Hospital Expansion: There goes the neighborhood

Hospital Addition

Saratoga Hospital plan draws fire from neighbors

By Dennis Yusko (Times Union) on December 11, 2015 at 4:39 PM

  •  Saratoga Hospital will present its latest expansion plans on Tuesday amid neighbors’ concerns that its proposed medical building for Morgan Street would overwhelm the residential area and lower property values. The project hinges on the City Council authorizing the hospital’s application for a zoning change from urban residential to a planned unit development (PUD). After a handful of residents objected to the project earlier this month, Matthew Jones, an attorney representing the hospital, agreed to provide a 15-minute summary of the project during a public hearing scheduled for 7 p.m. Tuesday in City Hall. The project is opposed by some members of the Birch Run homeowners’ association, who live nearby and worry the large building will bring unmanageable traffic, flooding and light pollution. “This is just a very, very large project that is taking up one of the last green areas on the west side,” said Dean Higgins, an attorney who is president of the homeowners’ association. “I’m concerned for the whole neighborhood.” Founded on Church Street in 1911, Saratoga Hospital employs 2,200 individuals, and spends $750,000 on 10 leased locations in the area, Jones said. The proposed 53-foot high medical building’s interior would measure 75,000-square-feet, though the PUD amendment seeks 88,500-square-feet as a maximum size, Jones said. The project is the latest in a series of expansions the hospital has proposed.In an interview Friday, Morgan Street resident Jack Despart, who lives directly across from the proposed project site, said he wants the area’s zoning to remain residential. If the hospital develops the Morgan Street lot, it would cut into the value of nearby homes because no one would want to buy property that’s essentially surrounded by hospital facilities, Despart said. The hospital has an option to purchase the Morgan Street parcel from D.A. Collins. The City Council this summer adopted changes to the city’s Comprehensive Plan that allow for a medical office building to be constructed in the area. That led to the Planning Board in October to issue a favorable advisory opinion on the rezoning request to the City Council. The Planning Board also determined the medical building would not have an adverse effect on the environment. If the council approves rezoning the parcel, the project would return to the Planning Board for a site plan vote.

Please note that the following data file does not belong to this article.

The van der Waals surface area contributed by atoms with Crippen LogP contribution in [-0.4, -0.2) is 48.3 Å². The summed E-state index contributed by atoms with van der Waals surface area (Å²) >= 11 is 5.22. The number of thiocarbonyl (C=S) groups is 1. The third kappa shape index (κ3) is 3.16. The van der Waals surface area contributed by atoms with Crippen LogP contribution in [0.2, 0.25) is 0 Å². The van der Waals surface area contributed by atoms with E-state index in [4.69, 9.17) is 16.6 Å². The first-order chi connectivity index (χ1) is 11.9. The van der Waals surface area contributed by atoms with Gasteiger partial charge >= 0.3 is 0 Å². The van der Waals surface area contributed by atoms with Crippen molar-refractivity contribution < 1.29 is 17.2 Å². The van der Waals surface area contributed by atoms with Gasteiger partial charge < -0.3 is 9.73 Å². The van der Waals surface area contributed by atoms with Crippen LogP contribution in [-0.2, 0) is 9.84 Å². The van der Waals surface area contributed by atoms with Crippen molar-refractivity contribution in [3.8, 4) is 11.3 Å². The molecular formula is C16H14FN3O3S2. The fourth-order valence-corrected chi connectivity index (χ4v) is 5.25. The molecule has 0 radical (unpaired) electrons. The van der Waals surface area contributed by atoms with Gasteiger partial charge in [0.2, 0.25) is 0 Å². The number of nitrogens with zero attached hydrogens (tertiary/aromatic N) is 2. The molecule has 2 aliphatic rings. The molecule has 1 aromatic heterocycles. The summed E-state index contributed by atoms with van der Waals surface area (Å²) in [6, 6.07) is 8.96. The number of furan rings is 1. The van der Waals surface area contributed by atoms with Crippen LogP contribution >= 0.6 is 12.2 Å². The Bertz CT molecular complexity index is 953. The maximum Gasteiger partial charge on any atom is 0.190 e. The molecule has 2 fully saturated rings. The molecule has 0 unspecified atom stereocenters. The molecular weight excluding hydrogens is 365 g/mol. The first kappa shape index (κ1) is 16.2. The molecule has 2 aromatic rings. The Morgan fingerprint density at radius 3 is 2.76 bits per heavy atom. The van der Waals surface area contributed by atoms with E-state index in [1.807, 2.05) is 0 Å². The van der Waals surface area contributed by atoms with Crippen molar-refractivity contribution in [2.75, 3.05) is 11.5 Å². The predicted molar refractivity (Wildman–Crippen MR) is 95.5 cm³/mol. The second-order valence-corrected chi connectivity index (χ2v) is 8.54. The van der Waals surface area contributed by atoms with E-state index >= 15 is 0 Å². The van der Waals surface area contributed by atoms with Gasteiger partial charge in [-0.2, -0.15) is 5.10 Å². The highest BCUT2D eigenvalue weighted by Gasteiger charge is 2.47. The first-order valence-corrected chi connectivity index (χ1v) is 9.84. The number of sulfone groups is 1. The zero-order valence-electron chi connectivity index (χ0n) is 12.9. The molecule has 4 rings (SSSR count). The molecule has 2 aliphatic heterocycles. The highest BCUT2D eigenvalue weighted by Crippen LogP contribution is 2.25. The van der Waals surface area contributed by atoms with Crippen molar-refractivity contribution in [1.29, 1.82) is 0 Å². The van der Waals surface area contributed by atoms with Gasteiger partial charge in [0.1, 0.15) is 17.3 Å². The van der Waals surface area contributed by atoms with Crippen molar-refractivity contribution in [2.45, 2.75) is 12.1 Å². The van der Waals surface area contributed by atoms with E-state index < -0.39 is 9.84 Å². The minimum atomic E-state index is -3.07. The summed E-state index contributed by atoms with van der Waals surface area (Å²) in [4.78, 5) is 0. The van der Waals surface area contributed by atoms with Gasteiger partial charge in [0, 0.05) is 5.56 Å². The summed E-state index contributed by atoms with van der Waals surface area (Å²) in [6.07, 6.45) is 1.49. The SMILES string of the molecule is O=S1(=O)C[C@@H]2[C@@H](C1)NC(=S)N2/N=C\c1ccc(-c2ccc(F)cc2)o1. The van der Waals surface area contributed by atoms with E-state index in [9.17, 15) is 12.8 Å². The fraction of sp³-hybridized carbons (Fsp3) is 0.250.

• “I don’t want to walk out my front door and see a 50-foot building in front of me,” Despart said. “I can hardly get out of my driveway now.”
  • The facility just completed a $33 million extension of its surgical unit on the southwest corner of its Church Street property, and in the last couple of years, built a $30 million emergency center and a $3.6 million orthopedic center. Some homeowners in the area are beginning to feel boxed-in by the activity.
  • Map shows parcel where Saratoga Hospital wants to build an at least 75,000-square-foot medical office building. (Matthew Jones)
  • “This building is necessary for the hospital,” Jones recently told the council. The project is part of the hospital’s effort to increase efficiency and save money by centralizing physicians under one roof that is owned by the hospital, he said.
  • The hospital on Church Street applied to build an 88,500-square-foot medical office building with at least 300 parking spaces on a vacant 8.5-acre site located a few blocks away. The three-story structure would allow doctors and staff that work off-site to relocate into one medical building that is about 200 yards north of the hospital.
  • Rendering of Saratoga Hospital’s proposed medical building for Morgan Street in Saratoga Springs. (Provided by Matthew Jones).

2 thoughts on “Hospital Expansion: There goes the neighborhood”

  1. My comments concern Saratoga Hospital’s plan to build an 88,500 sq.ft. medical offices in which physicians and other medical care professionals will be placed.

    In the best interest of the patient, this would make the physician more quickly available and enhance the best interest of patients. Secondly, it would foster more direct personal contact between care-givers. Again, enhancing vital communications about the patient.

    Should a major disaster occur in our community, the physicians can respond quickly, particularly when the offices are open. Off hours, the same offices can be used to care for patients.

    This is not a new idea.

    In the early 20th century a national committee recommended that medical practice should be based at the hospital in order to better serve the patient and enhance physician direct communications.

    Clinics like Mayo, Cleveland and Kaiser have done that for a number of years.

    I should state I am a former hospital administrator and have worked at hospitals where the medical staff offices are directly connected to them.
    I have watched cardiologist, orthopedist and other specialist respond rapidly to injured patients.

    The fundamental question, should the facility be constructed? What is better for the entire community?


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